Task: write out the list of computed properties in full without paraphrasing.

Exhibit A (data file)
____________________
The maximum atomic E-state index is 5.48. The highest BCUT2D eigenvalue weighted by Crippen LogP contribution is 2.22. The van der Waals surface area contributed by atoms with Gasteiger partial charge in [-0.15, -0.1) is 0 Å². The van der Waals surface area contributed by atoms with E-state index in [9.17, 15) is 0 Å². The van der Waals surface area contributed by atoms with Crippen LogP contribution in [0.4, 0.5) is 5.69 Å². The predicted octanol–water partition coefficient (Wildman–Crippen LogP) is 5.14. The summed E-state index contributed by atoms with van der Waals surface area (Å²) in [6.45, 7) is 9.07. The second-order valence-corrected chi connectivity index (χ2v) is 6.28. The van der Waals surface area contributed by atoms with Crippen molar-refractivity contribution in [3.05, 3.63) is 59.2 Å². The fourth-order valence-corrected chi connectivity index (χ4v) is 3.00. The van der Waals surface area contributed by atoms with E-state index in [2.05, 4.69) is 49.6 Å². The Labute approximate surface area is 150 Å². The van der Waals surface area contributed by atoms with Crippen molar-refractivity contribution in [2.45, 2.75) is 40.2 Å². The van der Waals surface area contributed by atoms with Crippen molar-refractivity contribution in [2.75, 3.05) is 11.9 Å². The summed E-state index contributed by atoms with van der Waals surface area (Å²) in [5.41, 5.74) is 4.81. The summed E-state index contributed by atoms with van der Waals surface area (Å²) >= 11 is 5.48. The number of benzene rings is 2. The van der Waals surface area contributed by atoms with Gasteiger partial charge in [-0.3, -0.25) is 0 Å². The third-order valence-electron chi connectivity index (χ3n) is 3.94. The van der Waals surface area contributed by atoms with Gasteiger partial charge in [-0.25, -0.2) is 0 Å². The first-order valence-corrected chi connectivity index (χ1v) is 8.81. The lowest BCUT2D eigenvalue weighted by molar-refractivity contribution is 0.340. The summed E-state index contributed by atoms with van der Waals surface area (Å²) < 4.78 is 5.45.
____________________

The maximum atomic E-state index is 5.48. The highest BCUT2D eigenvalue weighted by Crippen LogP contribution is 2.22. The van der Waals surface area contributed by atoms with Gasteiger partial charge in [-0.15, -0.1) is 0 Å². The van der Waals surface area contributed by atoms with E-state index in [9.17, 15) is 0 Å². The van der Waals surface area contributed by atoms with Crippen LogP contribution in [0.4, 0.5) is 5.69 Å². The predicted octanol–water partition coefficient (Wildman–Crippen LogP) is 5.14. The summed E-state index contributed by atoms with van der Waals surface area (Å²) in [6.45, 7) is 9.07. The second-order valence-corrected chi connectivity index (χ2v) is 6.28. The van der Waals surface area contributed by atoms with Crippen molar-refractivity contribution in [3.05, 3.63) is 59.2 Å². The fourth-order valence-corrected chi connectivity index (χ4v) is 3.00. The van der Waals surface area contributed by atoms with E-state index in [2.05, 4.69) is 49.6 Å². The Labute approximate surface area is 150 Å². The van der Waals surface area contributed by atoms with Crippen molar-refractivity contribution in [2.45, 2.75) is 40.2 Å². The van der Waals surface area contributed by atoms with Crippen molar-refractivity contribution in [2.75, 3.05) is 11.9 Å². The summed E-state index contributed by atoms with van der Waals surface area (Å²) in [5.41, 5.74) is 4.81. The summed E-state index contributed by atoms with van der Waals surface area (Å²) >= 11 is 5.48. The number of benzene rings is 2. The van der Waals surface area contributed by atoms with Gasteiger partial charge in [-0.3, -0.25) is 0 Å². The third-order valence-electron chi connectivity index (χ3n) is 3.94. The van der Waals surface area contributed by atoms with Gasteiger partial charge in [-0.25, -0.2) is 0 Å². The first-order valence-corrected chi connectivity index (χ1v) is 8.81. The lowest BCUT2D eigenvalue weighted by molar-refractivity contribution is 0.340. The summed E-state index contributed by atoms with van der Waals surface area (Å²) < 4.78 is 5.45.